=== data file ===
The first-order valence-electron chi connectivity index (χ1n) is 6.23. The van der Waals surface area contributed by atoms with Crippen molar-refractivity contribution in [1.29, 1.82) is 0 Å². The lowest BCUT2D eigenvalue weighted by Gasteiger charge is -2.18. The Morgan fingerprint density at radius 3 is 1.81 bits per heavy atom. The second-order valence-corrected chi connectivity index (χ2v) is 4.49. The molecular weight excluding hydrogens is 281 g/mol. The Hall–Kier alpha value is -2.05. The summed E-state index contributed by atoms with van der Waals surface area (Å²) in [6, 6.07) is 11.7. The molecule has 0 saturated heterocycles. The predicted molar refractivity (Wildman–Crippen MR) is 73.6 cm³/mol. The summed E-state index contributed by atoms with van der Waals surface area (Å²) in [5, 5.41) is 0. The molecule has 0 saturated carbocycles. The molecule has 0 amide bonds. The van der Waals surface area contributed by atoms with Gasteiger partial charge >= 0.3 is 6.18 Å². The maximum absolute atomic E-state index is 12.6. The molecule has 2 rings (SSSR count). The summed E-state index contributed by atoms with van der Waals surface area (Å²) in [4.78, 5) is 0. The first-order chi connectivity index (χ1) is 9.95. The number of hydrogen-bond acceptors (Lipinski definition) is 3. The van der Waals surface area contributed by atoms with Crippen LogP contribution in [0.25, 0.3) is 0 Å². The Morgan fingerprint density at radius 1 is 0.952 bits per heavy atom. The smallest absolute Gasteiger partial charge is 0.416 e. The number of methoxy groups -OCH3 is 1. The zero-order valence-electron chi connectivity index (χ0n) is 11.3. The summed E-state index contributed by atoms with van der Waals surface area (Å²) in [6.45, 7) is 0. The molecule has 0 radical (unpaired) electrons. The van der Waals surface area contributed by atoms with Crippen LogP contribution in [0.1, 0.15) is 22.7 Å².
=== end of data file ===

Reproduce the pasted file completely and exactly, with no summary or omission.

The first-order valence-electron chi connectivity index (χ1n) is 6.23. The van der Waals surface area contributed by atoms with Crippen molar-refractivity contribution in [1.29, 1.82) is 0 Å². The lowest BCUT2D eigenvalue weighted by Gasteiger charge is -2.18. The Morgan fingerprint density at radius 3 is 1.81 bits per heavy atom. The second-order valence-corrected chi connectivity index (χ2v) is 4.49. The molecular weight excluding hydrogens is 281 g/mol. The Hall–Kier alpha value is -2.05. The summed E-state index contributed by atoms with van der Waals surface area (Å²) in [6, 6.07) is 11.7. The molecule has 0 saturated heterocycles. The predicted molar refractivity (Wildman–Crippen MR) is 73.6 cm³/mol. The summed E-state index contributed by atoms with van der Waals surface area (Å²) in [5, 5.41) is 0. The molecule has 0 saturated carbocycles. The molecule has 0 amide bonds. The van der Waals surface area contributed by atoms with Gasteiger partial charge >= 0.3 is 6.18 Å². The maximum absolute atomic E-state index is 12.6. The molecule has 2 rings (SSSR count). The summed E-state index contributed by atoms with van der Waals surface area (Å²) in [4.78, 5) is 0. The first-order chi connectivity index (χ1) is 9.95. The number of hydrogen-bond acceptors (Lipinski definition) is 3. The van der Waals surface area contributed by atoms with Crippen LogP contribution in [0.25, 0.3) is 0 Å². The Morgan fingerprint density at radius 1 is 0.952 bits per heavy atom. The smallest absolute Gasteiger partial charge is 0.416 e. The number of methoxy groups -OCH3 is 1. The zero-order valence-electron chi connectivity index (χ0n) is 11.3. The summed E-state index contributed by atoms with van der Waals surface area (Å²) in [6.45, 7) is 0. The molecule has 0 radical (unpaired) electrons. The van der Waals surface area contributed by atoms with Crippen LogP contribution in [0.1, 0.15) is 22.7 Å².